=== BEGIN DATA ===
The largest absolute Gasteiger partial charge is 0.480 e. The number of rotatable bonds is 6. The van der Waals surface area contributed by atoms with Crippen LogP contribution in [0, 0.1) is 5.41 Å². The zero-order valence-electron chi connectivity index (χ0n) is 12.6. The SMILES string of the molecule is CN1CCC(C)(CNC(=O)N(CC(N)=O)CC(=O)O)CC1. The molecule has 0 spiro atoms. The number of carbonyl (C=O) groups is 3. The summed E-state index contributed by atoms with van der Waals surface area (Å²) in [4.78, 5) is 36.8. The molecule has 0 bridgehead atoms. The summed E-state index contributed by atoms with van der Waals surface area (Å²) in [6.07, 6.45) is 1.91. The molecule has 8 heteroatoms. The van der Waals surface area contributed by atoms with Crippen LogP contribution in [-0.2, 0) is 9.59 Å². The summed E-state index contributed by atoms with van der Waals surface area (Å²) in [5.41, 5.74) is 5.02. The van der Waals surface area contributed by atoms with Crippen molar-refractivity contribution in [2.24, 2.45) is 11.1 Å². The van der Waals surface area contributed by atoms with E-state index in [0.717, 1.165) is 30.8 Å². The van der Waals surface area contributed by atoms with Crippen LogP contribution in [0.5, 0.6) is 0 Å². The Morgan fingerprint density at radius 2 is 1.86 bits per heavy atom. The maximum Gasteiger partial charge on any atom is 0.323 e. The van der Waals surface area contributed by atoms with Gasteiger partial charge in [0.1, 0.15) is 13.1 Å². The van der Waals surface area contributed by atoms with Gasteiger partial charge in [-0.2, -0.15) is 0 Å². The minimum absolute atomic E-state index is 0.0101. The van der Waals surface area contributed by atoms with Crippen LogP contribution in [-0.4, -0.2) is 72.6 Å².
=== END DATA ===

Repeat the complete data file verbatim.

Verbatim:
The largest absolute Gasteiger partial charge is 0.480 e. The number of rotatable bonds is 6. The van der Waals surface area contributed by atoms with Crippen LogP contribution in [0, 0.1) is 5.41 Å². The zero-order valence-electron chi connectivity index (χ0n) is 12.6. The SMILES string of the molecule is CN1CCC(C)(CNC(=O)N(CC(N)=O)CC(=O)O)CC1. The molecule has 0 spiro atoms. The number of carbonyl (C=O) groups is 3. The summed E-state index contributed by atoms with van der Waals surface area (Å²) in [4.78, 5) is 36.8. The molecule has 0 bridgehead atoms. The summed E-state index contributed by atoms with van der Waals surface area (Å²) in [6.07, 6.45) is 1.91. The molecule has 8 heteroatoms. The van der Waals surface area contributed by atoms with Crippen LogP contribution in [-0.2, 0) is 9.59 Å². The summed E-state index contributed by atoms with van der Waals surface area (Å²) in [5.41, 5.74) is 5.02. The van der Waals surface area contributed by atoms with Crippen molar-refractivity contribution in [2.24, 2.45) is 11.1 Å². The van der Waals surface area contributed by atoms with E-state index in [0.717, 1.165) is 30.8 Å². The van der Waals surface area contributed by atoms with Crippen LogP contribution in [0.5, 0.6) is 0 Å². The Morgan fingerprint density at radius 2 is 1.86 bits per heavy atom. The maximum Gasteiger partial charge on any atom is 0.323 e. The van der Waals surface area contributed by atoms with Gasteiger partial charge in [0.1, 0.15) is 13.1 Å². The van der Waals surface area contributed by atoms with Gasteiger partial charge in [-0.2, -0.15) is 0 Å². The minimum absolute atomic E-state index is 0.0101. The van der Waals surface area contributed by atoms with Crippen LogP contribution in [-0.4, -0.2) is 72.6 Å².